I often imagine that there is an army of self-proclaimed "autism moms" and “allies” advocating on our behalf, receiving accolades for their heroic fight amongst a battleground of fellow martyrs who over-identify with the suffering of people living an experience that isn’t their own. And while these gladiators sacrifice their own well-being in the name of “autism awareness” or “fighting stigma,” their colleagues with financial means can throw money from a distance to the cheers of capitalism, and not worry about whose pockets it lands in, because they are already distracted by the business of owning more than they can use, more than they can even care for, and figuring out how they can accumulate more. This conflated world I imagine seems so REAL, and it might be borne from seeds of truth, but just as the “autism mom” doesn’t really exist, neither does the “performative ally,” not really, at least, not on an individual level.

I’ve come to recognize, through a million little agonizing realizations and individual connections, that no person is so confined or basic for any of the above to be an accurate representation of their wholeness. “Autism moms” and “performative allies” and "operators of evil machines” are easy illusions that help me make sense of the world, but have no value in improving it. Each one of us is having a complete human experience, and it’s only distance and myopia that prevents us from seeing the myriad facets of one another's identities, loves, joys, traumas, and passions. We see actions, we make assumptions, and we paint an image that is as true to reality as a two-dimensional stick figure drawing of me or you. We “other” them and channel our anger towards them, and it turns out that there is no “them,” and all of that toxic build-up remains ours with nowhere to put it.

Where is the enemy, then?

Over and over again, I fail to find the source of blame, and I’m frustrated as hell by where to funnel all of my disgust. My only answer for “why things are the way they are” and "who is to blame" is that these are meaningless questions. They are the way they are because of the way they are and I'm in no position to pass judgment on those who, like me, are angry and hurting and doing the best they can. As for the people I thought were the enemy... well, in one way or another I've been all of them and more to someone else. I am obliged to acknowledge that in this way, my own biases and expectations are perpetuating oppressive experiences within my community when they could be doing the opposite.

In accepting this anticlimactic actuality, I’m compelled to ask a different question: are things really the way that they seem? And I have to say that no, they are not, and there is no one I can blame, so there is no one at whom I can direct the righteous injustice I feel about the way of it. I’m left with the choice to keep holding on to the idea that society isn’t accepting of neurodivergent folks and we don't belong in this world, or to move forward in a society that is open and loving and ready to change, and by believing it to be so and participating in that reality, perhaps it will become so for others, too.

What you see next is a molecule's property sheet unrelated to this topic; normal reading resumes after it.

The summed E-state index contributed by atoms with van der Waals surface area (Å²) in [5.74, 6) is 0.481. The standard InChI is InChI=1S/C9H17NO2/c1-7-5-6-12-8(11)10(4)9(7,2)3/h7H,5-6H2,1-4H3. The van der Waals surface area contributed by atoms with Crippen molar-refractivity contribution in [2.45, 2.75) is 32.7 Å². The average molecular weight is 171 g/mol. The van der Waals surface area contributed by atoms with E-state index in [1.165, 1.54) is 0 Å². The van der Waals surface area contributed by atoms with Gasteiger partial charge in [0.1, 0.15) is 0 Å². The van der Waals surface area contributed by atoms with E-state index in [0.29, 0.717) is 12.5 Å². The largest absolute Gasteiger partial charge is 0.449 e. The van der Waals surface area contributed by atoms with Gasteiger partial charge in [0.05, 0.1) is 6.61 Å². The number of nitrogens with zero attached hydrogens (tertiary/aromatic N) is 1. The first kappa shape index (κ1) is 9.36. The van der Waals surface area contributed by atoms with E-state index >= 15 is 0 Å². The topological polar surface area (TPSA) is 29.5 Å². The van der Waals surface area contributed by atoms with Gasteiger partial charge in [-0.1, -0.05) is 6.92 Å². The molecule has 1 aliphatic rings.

What I am saying is this: My reality is not as it seems. There are no evil figureheads orchestrating my suffering, neurotypical or otherwise, and there is no one coming to save me. The world may feel harsh, but it isn't only harsh, and knowing this intellectually doesn't mean it's easy to embody it.

And so I offer you this uncomfortable truth, as I see it… you are not to blame for the way things are in the world, and neither are your parents, your teachers, your neighbors, your elected officials, your ancestors, or any other person, AND your suffering and indignation are no less valid for not having a singular origin that you can point to. Anger and frustration are good, and can be transformed, channeled, and magicked to shine lights into the dark, hidden corners of society and open our collective eyes to a brighter world full of helpers and healers and beautifully complex human beings who share in our vision of liberation. All of this can start with a breath, and a resolve to disrupt the way things are by embracing your own differences and letting go of the unhelpful assumptions, rules, and agreements that hold you back from shining your light.

I don’t deny that this all sounds both defeatist and idealist, and overly simplistic; if it does to you, too, know that it’s only due to a failure of language to express and give form to the ineffable. This is the power of yoga: it is possible to transform angry, toxic energy and heal from the damage it causes without passing blame and unleashing righteous indignation all over the world we seek to improve. It doesn’t happen by wishing it to be so; it happens through quiet and steady practice in self-study, and through getting curious about a perspective that is both wider and more detailed that what we think we’re capable of comprehending, and that allows for humanity to be witnessed in its messy, horrible, and beautiful fullness with a relinquishing of hate and opening to love.

Suffering begets suffering, and it's unhelpful to pretend otherwise. The same is also true for joy, compassion, love, and acceptance. This I believe, and yet, it wouldn't be right or wise for me to tell anyone else how to think or feel, or what to do with their emotions. I have to accept, for myself only, that the next step forward is to harness the tornado of my rage, fury, and wrath, and let it destroy the harsh reality that generated it in the first place. Thus demolished, I have fertile ground from which to begin rebuilding a worldview in which all of us belong, and can thrive.

If you would like to experience that first step with me, please join me for this brief lovingkindness practice:

Invitation to rest your hands on your heart, or bring awareness to your heart center. Big breath in, smooth steady exhale out. Read these words out loud or silently in your mind:

May I be happy. May I be safe. May I be at peace. May I know the joy of being alive.

May all beings be happy. May all beings be safe. May all beings be at peace. May all beings know the joy of being alive.

Big breath in, smooth steady exhale out.

I'm so glad you're on this planet with me; carry on with being your amazing self.

Image description: a photo of a button of gentle green moss growing on a small birch branch that's lying on a brown leaf-covered forest floor.
A photo of a button of gentle green moss growing on a small birch branch that's lying on a brown leaf-covered forest floor.